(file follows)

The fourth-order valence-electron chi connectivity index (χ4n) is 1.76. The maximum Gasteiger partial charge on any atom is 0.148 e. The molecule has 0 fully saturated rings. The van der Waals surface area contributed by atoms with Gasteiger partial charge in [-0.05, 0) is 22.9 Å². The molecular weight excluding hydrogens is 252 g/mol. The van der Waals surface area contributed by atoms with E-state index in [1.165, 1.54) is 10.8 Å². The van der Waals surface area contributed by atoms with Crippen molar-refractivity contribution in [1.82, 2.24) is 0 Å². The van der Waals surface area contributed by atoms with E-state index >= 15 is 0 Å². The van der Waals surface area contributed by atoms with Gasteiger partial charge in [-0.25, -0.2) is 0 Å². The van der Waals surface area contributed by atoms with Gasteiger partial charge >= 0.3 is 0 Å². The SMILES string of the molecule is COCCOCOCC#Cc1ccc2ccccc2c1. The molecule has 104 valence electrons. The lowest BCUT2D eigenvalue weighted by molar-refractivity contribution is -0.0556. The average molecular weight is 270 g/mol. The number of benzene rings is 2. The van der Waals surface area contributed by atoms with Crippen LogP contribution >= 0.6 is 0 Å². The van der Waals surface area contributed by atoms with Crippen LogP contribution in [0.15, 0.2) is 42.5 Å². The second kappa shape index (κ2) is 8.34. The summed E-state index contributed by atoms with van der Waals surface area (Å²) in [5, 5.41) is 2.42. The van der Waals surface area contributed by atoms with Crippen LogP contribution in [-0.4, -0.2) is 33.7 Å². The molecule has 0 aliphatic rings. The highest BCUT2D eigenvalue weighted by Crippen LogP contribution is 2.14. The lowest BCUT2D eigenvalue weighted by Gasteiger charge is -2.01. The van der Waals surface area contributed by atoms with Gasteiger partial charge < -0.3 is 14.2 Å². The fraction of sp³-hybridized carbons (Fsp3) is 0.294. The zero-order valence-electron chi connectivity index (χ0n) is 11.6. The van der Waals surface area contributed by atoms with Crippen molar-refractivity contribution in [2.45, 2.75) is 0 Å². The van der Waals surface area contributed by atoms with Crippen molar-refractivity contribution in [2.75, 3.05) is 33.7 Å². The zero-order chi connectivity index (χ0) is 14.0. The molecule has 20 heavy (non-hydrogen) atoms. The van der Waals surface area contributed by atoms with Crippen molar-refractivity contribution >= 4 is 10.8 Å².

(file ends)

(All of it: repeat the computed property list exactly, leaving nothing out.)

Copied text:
The fourth-order valence-electron chi connectivity index (χ4n) is 1.76. The maximum Gasteiger partial charge on any atom is 0.148 e. The molecule has 0 fully saturated rings. The van der Waals surface area contributed by atoms with Gasteiger partial charge in [-0.05, 0) is 22.9 Å². The molecular weight excluding hydrogens is 252 g/mol. The van der Waals surface area contributed by atoms with E-state index in [1.165, 1.54) is 10.8 Å². The van der Waals surface area contributed by atoms with Crippen molar-refractivity contribution in [1.82, 2.24) is 0 Å². The van der Waals surface area contributed by atoms with E-state index >= 15 is 0 Å². The van der Waals surface area contributed by atoms with Gasteiger partial charge in [-0.25, -0.2) is 0 Å². The van der Waals surface area contributed by atoms with Gasteiger partial charge >= 0.3 is 0 Å². The SMILES string of the molecule is COCCOCOCC#Cc1ccc2ccccc2c1. The molecule has 104 valence electrons. The lowest BCUT2D eigenvalue weighted by molar-refractivity contribution is -0.0556. The average molecular weight is 270 g/mol. The number of benzene rings is 2. The van der Waals surface area contributed by atoms with Crippen LogP contribution >= 0.6 is 0 Å². The van der Waals surface area contributed by atoms with Crippen LogP contribution in [0.15, 0.2) is 42.5 Å². The second kappa shape index (κ2) is 8.34. The summed E-state index contributed by atoms with van der Waals surface area (Å²) in [5, 5.41) is 2.42. The van der Waals surface area contributed by atoms with Crippen LogP contribution in [-0.4, -0.2) is 33.7 Å². The molecule has 0 aliphatic rings. The highest BCUT2D eigenvalue weighted by Crippen LogP contribution is 2.14. The lowest BCUT2D eigenvalue weighted by Gasteiger charge is -2.01. The van der Waals surface area contributed by atoms with Gasteiger partial charge < -0.3 is 14.2 Å². The fraction of sp³-hybridized carbons (Fsp3) is 0.294. The zero-order valence-electron chi connectivity index (χ0n) is 11.6. The van der Waals surface area contributed by atoms with Crippen molar-refractivity contribution in [2.45, 2.75) is 0 Å². The van der Waals surface area contributed by atoms with Crippen molar-refractivity contribution in [2.75, 3.05) is 33.7 Å². The zero-order chi connectivity index (χ0) is 14.0. The molecule has 20 heavy (non-hydrogen) atoms. The van der Waals surface area contributed by atoms with Crippen molar-refractivity contribution >= 4 is 10.8 Å².